Although hospitals continue to try to shrug it off, the damning evidence is building that far more Americans die of preventable causes in their care than previously thought, and “approximately 200,000” such deaths each year in the United States is “not unreasonable” as an estimate.
Those are the top-line findings from a team of doctors and public health experts who have published new research in the Journal of Patient Safety. Theirs was the fourth study in recent times to try to quantify what one of the research groups has described as potentially the “third leading cause of death in the United States,” those from medical error, especially occurring in hospitals.
A year ago, the Heartland Health Research Institute looked at Iowa and six surrounding states to assess what experts call preventable adverse events, and examining the existing studies that might offer national insights on the issue. These researchers found that it was reasonable to conclude that “250,000 patients [die] annually in U.S. hospitals due to preventable mistakes.”
Two months later, The Leapfrog Group—a sometimes controversial, national nonprofit that includes 1,800 member hospitals and seeks to improve quality and safety in care-giving institutions—estimated that more than 206,000 avoidable deaths occur in hospitals annually. A month later, as I have written, a study team led by a Johns Hopkins surgery professor published its research. They found that medical errors claim the lives of roughly 685 Americans per day─ more people than die of respiratory disease, accidents, stroke and Alzheimer’s. They accordingly ranked medical errors as the third leading cause of death in the U.S., behind only heart disease and cancer.
The authors of the latest study, led by Kevin Cavanaugh, a doctor and leader at Health Watch USA, an organization whose mission is to promote health care transparency, competition and patient advocacy, support the sizable hospital death figures. They say that research in this area needs to recognize that voluntary and required reporting of serious incidences like hospital deaths or harms tend to under- rather than over-reported.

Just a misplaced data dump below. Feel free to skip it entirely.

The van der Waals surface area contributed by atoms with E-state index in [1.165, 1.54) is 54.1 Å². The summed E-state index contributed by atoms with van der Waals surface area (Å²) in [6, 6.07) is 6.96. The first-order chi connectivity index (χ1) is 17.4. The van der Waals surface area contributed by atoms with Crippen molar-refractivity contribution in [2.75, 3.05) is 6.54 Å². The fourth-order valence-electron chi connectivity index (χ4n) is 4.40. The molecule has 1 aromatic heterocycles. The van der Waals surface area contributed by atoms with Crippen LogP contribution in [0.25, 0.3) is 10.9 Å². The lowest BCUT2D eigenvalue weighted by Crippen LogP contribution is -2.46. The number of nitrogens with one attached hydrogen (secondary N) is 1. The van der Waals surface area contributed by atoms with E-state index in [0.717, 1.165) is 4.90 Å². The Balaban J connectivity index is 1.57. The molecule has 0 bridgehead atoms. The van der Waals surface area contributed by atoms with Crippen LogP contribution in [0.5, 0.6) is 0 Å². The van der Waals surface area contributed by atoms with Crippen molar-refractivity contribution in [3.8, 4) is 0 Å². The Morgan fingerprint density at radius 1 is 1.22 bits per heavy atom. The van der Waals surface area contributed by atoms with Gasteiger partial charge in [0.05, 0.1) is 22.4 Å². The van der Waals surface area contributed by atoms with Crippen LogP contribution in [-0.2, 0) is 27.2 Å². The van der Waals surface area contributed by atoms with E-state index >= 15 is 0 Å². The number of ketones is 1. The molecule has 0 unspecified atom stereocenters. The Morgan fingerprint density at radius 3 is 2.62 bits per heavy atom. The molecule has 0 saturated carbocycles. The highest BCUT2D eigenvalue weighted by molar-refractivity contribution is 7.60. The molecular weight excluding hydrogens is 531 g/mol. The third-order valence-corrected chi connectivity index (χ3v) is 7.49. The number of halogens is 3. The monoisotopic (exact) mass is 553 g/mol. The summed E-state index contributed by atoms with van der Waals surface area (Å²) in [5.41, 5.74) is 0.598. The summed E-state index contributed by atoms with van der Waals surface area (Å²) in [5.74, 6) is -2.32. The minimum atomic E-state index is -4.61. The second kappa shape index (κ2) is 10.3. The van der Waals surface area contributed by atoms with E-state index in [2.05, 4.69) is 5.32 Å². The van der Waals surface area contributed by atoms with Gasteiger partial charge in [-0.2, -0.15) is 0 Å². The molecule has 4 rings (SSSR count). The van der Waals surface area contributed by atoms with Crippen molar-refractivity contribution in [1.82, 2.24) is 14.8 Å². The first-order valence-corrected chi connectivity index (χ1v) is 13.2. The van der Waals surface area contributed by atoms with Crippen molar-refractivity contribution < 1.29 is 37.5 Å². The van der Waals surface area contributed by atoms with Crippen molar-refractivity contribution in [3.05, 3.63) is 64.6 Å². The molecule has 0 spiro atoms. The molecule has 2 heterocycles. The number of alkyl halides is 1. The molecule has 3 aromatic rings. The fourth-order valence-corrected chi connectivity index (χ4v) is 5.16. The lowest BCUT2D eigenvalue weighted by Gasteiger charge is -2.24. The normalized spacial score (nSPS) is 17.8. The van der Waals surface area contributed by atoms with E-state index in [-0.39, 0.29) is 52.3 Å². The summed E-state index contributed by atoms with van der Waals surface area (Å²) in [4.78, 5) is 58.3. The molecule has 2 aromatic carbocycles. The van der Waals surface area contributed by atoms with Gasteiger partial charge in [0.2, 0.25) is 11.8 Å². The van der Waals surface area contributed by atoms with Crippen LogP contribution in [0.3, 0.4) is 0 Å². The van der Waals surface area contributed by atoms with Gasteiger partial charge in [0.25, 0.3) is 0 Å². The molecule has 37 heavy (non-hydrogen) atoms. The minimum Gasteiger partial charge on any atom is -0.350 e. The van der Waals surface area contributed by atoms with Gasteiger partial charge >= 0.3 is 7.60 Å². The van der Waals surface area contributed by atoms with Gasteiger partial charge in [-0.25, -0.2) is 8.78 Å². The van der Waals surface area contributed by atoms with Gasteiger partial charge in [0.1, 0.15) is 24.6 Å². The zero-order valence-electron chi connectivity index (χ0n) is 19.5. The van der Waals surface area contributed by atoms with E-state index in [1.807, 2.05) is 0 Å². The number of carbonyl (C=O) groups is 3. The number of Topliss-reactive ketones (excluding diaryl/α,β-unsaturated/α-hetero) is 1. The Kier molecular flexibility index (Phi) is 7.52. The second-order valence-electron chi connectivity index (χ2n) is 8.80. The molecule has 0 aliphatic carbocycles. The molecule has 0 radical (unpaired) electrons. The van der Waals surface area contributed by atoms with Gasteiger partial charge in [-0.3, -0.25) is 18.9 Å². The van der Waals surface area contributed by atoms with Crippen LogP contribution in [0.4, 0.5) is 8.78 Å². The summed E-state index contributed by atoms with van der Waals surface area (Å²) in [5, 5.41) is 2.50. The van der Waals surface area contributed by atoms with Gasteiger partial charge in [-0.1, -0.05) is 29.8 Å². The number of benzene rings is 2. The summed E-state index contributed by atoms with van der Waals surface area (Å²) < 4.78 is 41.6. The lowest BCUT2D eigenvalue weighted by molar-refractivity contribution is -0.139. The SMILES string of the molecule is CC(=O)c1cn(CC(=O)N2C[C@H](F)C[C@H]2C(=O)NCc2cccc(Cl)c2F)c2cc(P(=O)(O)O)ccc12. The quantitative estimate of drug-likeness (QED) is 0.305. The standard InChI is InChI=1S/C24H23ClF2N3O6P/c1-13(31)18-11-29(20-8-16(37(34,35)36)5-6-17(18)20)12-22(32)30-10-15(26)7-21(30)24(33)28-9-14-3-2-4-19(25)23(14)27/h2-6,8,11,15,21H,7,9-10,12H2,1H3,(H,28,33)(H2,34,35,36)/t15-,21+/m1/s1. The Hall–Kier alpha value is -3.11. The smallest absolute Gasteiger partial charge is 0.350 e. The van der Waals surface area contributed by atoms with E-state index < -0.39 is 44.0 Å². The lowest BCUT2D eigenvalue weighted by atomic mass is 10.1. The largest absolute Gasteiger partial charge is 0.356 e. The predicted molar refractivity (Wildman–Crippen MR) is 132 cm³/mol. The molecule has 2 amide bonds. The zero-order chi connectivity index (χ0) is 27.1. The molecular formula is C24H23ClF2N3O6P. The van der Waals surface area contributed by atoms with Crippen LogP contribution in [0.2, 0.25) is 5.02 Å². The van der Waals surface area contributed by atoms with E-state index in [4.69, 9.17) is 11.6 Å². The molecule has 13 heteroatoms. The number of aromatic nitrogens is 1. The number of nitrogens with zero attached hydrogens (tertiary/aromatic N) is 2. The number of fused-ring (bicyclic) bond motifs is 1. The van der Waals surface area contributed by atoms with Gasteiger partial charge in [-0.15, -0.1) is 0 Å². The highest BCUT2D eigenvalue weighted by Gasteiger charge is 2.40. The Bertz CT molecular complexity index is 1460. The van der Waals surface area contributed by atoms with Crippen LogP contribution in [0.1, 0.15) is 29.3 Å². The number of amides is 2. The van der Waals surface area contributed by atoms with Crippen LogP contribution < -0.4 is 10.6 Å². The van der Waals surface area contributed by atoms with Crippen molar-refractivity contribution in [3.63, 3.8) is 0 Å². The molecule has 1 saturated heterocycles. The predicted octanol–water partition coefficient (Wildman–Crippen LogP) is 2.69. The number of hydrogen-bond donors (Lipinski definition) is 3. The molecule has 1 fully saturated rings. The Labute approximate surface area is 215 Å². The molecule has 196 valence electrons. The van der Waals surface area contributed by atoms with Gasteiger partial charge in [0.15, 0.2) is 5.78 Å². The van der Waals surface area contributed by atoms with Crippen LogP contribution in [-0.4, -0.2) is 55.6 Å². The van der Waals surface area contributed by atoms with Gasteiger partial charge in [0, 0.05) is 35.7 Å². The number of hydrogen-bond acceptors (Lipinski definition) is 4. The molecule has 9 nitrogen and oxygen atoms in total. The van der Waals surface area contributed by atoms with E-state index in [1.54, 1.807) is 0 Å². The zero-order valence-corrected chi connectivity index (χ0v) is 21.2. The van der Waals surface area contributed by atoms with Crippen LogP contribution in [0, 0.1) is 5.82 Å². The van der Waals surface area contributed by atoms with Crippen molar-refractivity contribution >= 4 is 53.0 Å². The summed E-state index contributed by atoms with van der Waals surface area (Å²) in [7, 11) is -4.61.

They chide hospitals for trying to down play negative data and reporting by arguing, for example, that it is affected by patients’ age, health or life choices. It is unacceptable, regardless, if an aged or terminal patient dies prematurely due to medical error, they say, noting, “Medicine does not have the moral authority to discount or disregard days, weeks, or months of life.”
The authors say hospitals and other care-giving institutions, rather than expending so much energy challenging or ignoring adverse studies, should generate their own data to show it is more credible and reliable.
Their research, they say, equates to five or so potentially preventable deaths per year per hospital in the United States or one every 2 to 3 months. This figure also “should be doubled by accounting for deaths from diagnostic errors. In what other industry would such a record be tolerated, let alone defended? Would the airline industry and public ever tolerate even a single preventable airline crash? We can and must do better.”
In my practice, I see the huge harms that patients suffer while hospitalized, and I have struggled with my clients as powerful, moneyed hospitals pull out all the stops to assail their one-time charges, rather than admit their own flaws, negligence, and wrongdoing. We all want great medical care that is accessible, affordable—and safe. This desire unites rather than divides us. Hospitals can’t surface and correct errors, especially grievous ones, without a willingness to acknowledge their fallibility, and, yes, then their humanity. The growing information about the scope and scale of preventable error and deaths in hospitals is both shocking and unacceptable.